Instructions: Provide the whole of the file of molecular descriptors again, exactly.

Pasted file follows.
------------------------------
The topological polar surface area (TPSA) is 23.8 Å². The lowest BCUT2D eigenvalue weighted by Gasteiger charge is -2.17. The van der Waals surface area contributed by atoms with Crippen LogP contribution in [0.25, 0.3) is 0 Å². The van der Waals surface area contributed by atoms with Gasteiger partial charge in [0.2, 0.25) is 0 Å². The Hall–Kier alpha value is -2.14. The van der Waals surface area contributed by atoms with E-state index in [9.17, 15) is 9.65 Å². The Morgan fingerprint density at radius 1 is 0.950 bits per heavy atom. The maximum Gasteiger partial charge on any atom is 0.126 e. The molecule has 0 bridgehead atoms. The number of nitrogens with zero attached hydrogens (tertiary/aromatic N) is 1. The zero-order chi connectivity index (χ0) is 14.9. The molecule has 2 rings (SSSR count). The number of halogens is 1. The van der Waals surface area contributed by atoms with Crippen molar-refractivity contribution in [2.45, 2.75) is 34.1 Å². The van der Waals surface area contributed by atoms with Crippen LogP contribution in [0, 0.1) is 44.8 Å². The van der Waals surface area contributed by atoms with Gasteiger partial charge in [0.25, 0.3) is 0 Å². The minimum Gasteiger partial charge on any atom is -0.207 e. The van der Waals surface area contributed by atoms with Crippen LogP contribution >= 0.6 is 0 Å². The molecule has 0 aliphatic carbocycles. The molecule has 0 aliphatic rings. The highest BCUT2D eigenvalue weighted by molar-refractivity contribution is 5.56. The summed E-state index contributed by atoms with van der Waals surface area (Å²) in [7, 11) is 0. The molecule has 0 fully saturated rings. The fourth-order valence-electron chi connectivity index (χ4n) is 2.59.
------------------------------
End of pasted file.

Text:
The topological polar surface area (TPSA) is 23.8 Å². The lowest BCUT2D eigenvalue weighted by Gasteiger charge is -2.17. The van der Waals surface area contributed by atoms with Crippen LogP contribution in [0.25, 0.3) is 0 Å². The van der Waals surface area contributed by atoms with Gasteiger partial charge in [0.2, 0.25) is 0 Å². The Hall–Kier alpha value is -2.14. The van der Waals surface area contributed by atoms with E-state index in [9.17, 15) is 9.65 Å². The Morgan fingerprint density at radius 1 is 0.950 bits per heavy atom. The maximum Gasteiger partial charge on any atom is 0.126 e. The molecule has 0 bridgehead atoms. The number of nitrogens with zero attached hydrogens (tertiary/aromatic N) is 1. The zero-order chi connectivity index (χ0) is 14.9. The molecule has 2 rings (SSSR count). The number of halogens is 1. The van der Waals surface area contributed by atoms with Crippen molar-refractivity contribution in [2.45, 2.75) is 34.1 Å². The van der Waals surface area contributed by atoms with Crippen LogP contribution in [0, 0.1) is 44.8 Å². The van der Waals surface area contributed by atoms with Gasteiger partial charge in [0.25, 0.3) is 0 Å². The minimum Gasteiger partial charge on any atom is -0.207 e. The van der Waals surface area contributed by atoms with Crippen LogP contribution >= 0.6 is 0 Å². The molecule has 0 aliphatic carbocycles. The molecule has 0 aliphatic rings. The highest BCUT2D eigenvalue weighted by molar-refractivity contribution is 5.56. The summed E-state index contributed by atoms with van der Waals surface area (Å²) in [7, 11) is 0. The molecule has 0 fully saturated rings. The fourth-order valence-electron chi connectivity index (χ4n) is 2.59.